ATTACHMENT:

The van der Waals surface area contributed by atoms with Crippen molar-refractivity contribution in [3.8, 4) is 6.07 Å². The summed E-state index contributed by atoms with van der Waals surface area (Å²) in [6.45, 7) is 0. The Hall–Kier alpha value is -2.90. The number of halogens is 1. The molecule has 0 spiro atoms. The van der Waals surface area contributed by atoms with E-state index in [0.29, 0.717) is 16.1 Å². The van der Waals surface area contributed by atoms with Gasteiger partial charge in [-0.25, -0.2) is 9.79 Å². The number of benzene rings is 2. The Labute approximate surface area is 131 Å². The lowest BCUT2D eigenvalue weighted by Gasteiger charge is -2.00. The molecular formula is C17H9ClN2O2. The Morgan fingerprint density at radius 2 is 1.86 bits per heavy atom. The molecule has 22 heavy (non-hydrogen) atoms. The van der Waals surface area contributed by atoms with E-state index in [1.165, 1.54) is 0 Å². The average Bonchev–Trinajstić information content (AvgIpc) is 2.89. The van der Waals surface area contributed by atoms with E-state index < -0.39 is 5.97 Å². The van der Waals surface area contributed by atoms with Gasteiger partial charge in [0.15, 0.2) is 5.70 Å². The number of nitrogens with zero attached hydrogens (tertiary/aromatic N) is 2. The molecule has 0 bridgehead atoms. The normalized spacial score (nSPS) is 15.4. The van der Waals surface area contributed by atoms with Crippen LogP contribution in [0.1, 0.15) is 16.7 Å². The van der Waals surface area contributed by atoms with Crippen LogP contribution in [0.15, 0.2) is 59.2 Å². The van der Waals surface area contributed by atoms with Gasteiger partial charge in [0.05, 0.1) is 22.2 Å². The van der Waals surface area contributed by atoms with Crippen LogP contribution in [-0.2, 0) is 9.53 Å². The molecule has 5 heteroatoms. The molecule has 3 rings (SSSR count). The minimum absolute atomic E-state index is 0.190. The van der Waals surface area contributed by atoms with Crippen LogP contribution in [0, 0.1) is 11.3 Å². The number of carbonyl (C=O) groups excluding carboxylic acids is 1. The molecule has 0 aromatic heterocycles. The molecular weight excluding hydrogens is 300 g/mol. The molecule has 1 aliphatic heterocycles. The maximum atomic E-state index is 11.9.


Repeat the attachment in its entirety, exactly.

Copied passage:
The van der Waals surface area contributed by atoms with Crippen molar-refractivity contribution in [3.8, 4) is 6.07 Å². The summed E-state index contributed by atoms with van der Waals surface area (Å²) in [6.45, 7) is 0. The Hall–Kier alpha value is -2.90. The number of halogens is 1. The molecule has 0 spiro atoms. The van der Waals surface area contributed by atoms with E-state index in [0.29, 0.717) is 16.1 Å². The van der Waals surface area contributed by atoms with Gasteiger partial charge in [-0.25, -0.2) is 9.79 Å². The number of benzene rings is 2. The Labute approximate surface area is 131 Å². The lowest BCUT2D eigenvalue weighted by Gasteiger charge is -2.00. The molecular formula is C17H9ClN2O2. The Morgan fingerprint density at radius 2 is 1.86 bits per heavy atom. The molecule has 22 heavy (non-hydrogen) atoms. The van der Waals surface area contributed by atoms with E-state index in [1.165, 1.54) is 0 Å². The average Bonchev–Trinajstić information content (AvgIpc) is 2.89. The van der Waals surface area contributed by atoms with E-state index < -0.39 is 5.97 Å². The van der Waals surface area contributed by atoms with Gasteiger partial charge in [0.15, 0.2) is 5.70 Å². The number of nitrogens with zero attached hydrogens (tertiary/aromatic N) is 2. The molecule has 0 bridgehead atoms. The normalized spacial score (nSPS) is 15.4. The van der Waals surface area contributed by atoms with Crippen LogP contribution in [0.1, 0.15) is 16.7 Å². The van der Waals surface area contributed by atoms with Crippen LogP contribution in [0.15, 0.2) is 59.2 Å². The van der Waals surface area contributed by atoms with Gasteiger partial charge in [0.05, 0.1) is 22.2 Å². The van der Waals surface area contributed by atoms with Crippen LogP contribution in [-0.2, 0) is 9.53 Å². The molecule has 5 heteroatoms. The molecule has 3 rings (SSSR count). The minimum absolute atomic E-state index is 0.190. The van der Waals surface area contributed by atoms with Crippen LogP contribution in [0, 0.1) is 11.3 Å². The number of carbonyl (C=O) groups excluding carboxylic acids is 1. The molecule has 0 aromatic heterocycles. The molecular weight excluding hydrogens is 300 g/mol. The molecule has 1 aliphatic heterocycles. The maximum atomic E-state index is 11.9.